The parties have agreed to address two key areas – the future-proofing of pensions for the current generation of workers, particularly women, and second-pillar pensions. For younger generations of workers, who may get benefits upon retirement of as low as €650 per month in many cases, CGIL has proposed a ‘guaranteed pension’. This is essentially a mechanism whereby young workers with intermittent careers are paid a minimum pension for the years that they have spent outside of work or have been unable to contribute. 

Second pillar to the rescue

Few details have emerged so far about the all-important area of second-pillar pensions. No suggestions of an automatic employment mechanism, to raise membership from the low current levels, have emerged so far. This is despite the positive impact that the temporary auto-enrolment season in 2007 had on the system. Membership increased significantly in the following years, but growth slowed down afterwards. To this day, around a third of the working population is covered by a second-pillar pension.

The way in which increasing the membership of second-pillar schemes can help address the issues at stake is exemplified by a measure approved in 2016, the Rendita Integrativa Temporanea Anticipata (RITA). This allows workers to use all or part of their accrued pension capital to finance the early retirement, up to five years before retirement and under other special circumstances.

Aon’s Pinna says that RITA is perhaps the most convenient way into early retirement, also due to its favourable tax treatment. Figures by Aon show that workers who contribute 10% of their gross annual salary to a pension fund, including employer contributions, can earn up to around 150% of their salary when they retire early, using RITA for the years until statutory retirement. The payout is of course linked to the amount of capital accrued, meaning that workers that have been members of a second-pillar fund the longest benefit the most.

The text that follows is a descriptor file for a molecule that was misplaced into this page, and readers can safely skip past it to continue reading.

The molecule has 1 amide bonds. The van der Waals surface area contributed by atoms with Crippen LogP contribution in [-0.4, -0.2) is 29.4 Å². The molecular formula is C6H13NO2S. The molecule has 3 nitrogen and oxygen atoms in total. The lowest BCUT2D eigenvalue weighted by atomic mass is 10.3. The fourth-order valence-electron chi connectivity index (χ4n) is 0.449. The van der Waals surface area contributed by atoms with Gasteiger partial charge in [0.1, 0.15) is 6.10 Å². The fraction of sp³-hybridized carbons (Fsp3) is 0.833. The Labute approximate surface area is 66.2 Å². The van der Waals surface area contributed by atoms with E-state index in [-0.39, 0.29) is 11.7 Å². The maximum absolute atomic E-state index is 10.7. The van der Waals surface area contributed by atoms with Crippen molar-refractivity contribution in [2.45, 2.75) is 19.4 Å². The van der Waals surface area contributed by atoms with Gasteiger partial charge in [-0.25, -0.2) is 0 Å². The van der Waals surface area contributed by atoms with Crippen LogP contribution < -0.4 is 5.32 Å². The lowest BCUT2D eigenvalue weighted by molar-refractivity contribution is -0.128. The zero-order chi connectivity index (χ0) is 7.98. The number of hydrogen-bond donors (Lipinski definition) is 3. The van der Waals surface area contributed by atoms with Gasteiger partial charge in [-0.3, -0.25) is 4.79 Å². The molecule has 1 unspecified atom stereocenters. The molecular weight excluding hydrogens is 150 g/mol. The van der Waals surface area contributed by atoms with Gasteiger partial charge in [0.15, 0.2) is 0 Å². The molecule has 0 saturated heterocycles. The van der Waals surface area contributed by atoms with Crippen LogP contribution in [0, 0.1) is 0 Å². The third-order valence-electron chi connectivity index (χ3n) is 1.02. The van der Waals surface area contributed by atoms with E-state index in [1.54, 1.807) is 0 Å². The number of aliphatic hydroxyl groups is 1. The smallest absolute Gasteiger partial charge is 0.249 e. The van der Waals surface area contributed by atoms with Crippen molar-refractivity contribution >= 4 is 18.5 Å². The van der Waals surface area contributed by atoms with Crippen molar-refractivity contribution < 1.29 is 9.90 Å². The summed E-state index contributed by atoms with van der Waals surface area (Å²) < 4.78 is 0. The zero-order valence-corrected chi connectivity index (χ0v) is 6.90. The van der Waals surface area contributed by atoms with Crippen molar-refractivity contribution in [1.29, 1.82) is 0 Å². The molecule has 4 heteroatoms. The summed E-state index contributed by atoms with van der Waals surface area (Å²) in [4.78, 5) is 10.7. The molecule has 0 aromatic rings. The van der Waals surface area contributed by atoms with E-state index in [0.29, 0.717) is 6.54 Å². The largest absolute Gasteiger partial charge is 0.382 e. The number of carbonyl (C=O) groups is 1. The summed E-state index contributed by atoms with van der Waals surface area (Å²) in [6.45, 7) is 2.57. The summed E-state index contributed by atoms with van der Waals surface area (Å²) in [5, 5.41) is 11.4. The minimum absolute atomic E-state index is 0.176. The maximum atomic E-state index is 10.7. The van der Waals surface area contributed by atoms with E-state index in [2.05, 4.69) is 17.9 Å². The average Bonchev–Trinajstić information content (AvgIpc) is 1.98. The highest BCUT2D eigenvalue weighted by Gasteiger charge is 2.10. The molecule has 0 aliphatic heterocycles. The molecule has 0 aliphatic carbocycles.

Claudio Pinna

However, the RITA is available to the relatively few workers who are members of second-pillar funds and have already accrued significant capital. As such, its impact on the pension system and on the labour market has been limited so far. 

Nevertheless, the number of workers choosing this option has been trending upwards. In 2020, 14,900 RITA benefits were paid out, up from 8,600 the previous year. In nearly 80% of cases, the entire accrued capital was paid out as RITA. This offers a glimpse into a world where most workers are members of a second-pillar fund and can navigate retirement in a more comfortable manner.

Before further details about the negotiations come to the fore, it will be difficult to say whether the proposed reform can have any impact on the system. However, Aon’s Pinna says that the initial signs are not convincing. “Once again, this reform project lacks vision, and therefore ambition. There is no indication that the government is taking a holistic approach to the matter. Any serious reform of the pension system should require an integrated approach involving all three pillars, one that sets clear objectives for each pillar,” he says.

“For instance, in order to address the issue of poor adequacy of future pensions, the best way is to ensure young workers are enrolled into second-pillar schemes. The proposals being made around ‘guaranteed pensions’ may end up being nothing but empty promises, given the constraints of public finance.”